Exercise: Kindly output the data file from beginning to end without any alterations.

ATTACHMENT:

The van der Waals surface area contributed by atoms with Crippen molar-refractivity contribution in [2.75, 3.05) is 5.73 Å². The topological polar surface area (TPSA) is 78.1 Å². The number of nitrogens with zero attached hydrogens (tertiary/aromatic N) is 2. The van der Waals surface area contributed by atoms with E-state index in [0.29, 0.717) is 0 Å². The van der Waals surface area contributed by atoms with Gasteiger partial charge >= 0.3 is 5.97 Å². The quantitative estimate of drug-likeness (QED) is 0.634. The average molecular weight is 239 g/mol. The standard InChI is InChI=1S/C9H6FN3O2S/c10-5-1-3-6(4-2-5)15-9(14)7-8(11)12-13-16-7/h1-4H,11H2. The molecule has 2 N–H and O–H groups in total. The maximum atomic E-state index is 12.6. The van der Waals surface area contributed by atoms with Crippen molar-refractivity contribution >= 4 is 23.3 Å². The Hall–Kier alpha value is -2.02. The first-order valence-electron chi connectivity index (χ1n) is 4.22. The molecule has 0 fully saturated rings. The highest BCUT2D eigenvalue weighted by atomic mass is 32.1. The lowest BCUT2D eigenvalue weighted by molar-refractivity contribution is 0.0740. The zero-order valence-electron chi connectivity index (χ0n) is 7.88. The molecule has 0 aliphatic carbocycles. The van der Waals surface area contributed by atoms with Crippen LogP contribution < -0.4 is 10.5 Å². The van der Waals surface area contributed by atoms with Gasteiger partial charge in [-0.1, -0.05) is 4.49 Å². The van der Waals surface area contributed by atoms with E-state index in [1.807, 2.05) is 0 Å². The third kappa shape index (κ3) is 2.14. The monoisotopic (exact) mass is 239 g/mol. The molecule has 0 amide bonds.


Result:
The van der Waals surface area contributed by atoms with Crippen molar-refractivity contribution in [2.75, 3.05) is 5.73 Å². The topological polar surface area (TPSA) is 78.1 Å². The number of nitrogens with zero attached hydrogens (tertiary/aromatic N) is 2. The van der Waals surface area contributed by atoms with E-state index in [0.29, 0.717) is 0 Å². The van der Waals surface area contributed by atoms with Gasteiger partial charge >= 0.3 is 5.97 Å². The quantitative estimate of drug-likeness (QED) is 0.634. The average molecular weight is 239 g/mol. The standard InChI is InChI=1S/C9H6FN3O2S/c10-5-1-3-6(4-2-5)15-9(14)7-8(11)12-13-16-7/h1-4H,11H2. The molecule has 2 N–H and O–H groups in total. The maximum atomic E-state index is 12.6. The van der Waals surface area contributed by atoms with Crippen molar-refractivity contribution >= 4 is 23.3 Å². The Hall–Kier alpha value is -2.02. The first-order valence-electron chi connectivity index (χ1n) is 4.22. The molecule has 0 fully saturated rings. The highest BCUT2D eigenvalue weighted by atomic mass is 32.1. The lowest BCUT2D eigenvalue weighted by molar-refractivity contribution is 0.0740. The zero-order valence-electron chi connectivity index (χ0n) is 7.88. The molecule has 0 aliphatic carbocycles. The van der Waals surface area contributed by atoms with Crippen LogP contribution < -0.4 is 10.5 Å². The van der Waals surface area contributed by atoms with Gasteiger partial charge in [-0.1, -0.05) is 4.49 Å². The van der Waals surface area contributed by atoms with E-state index in [1.807, 2.05) is 0 Å². The third kappa shape index (κ3) is 2.14. The monoisotopic (exact) mass is 239 g/mol. The molecule has 0 amide bonds.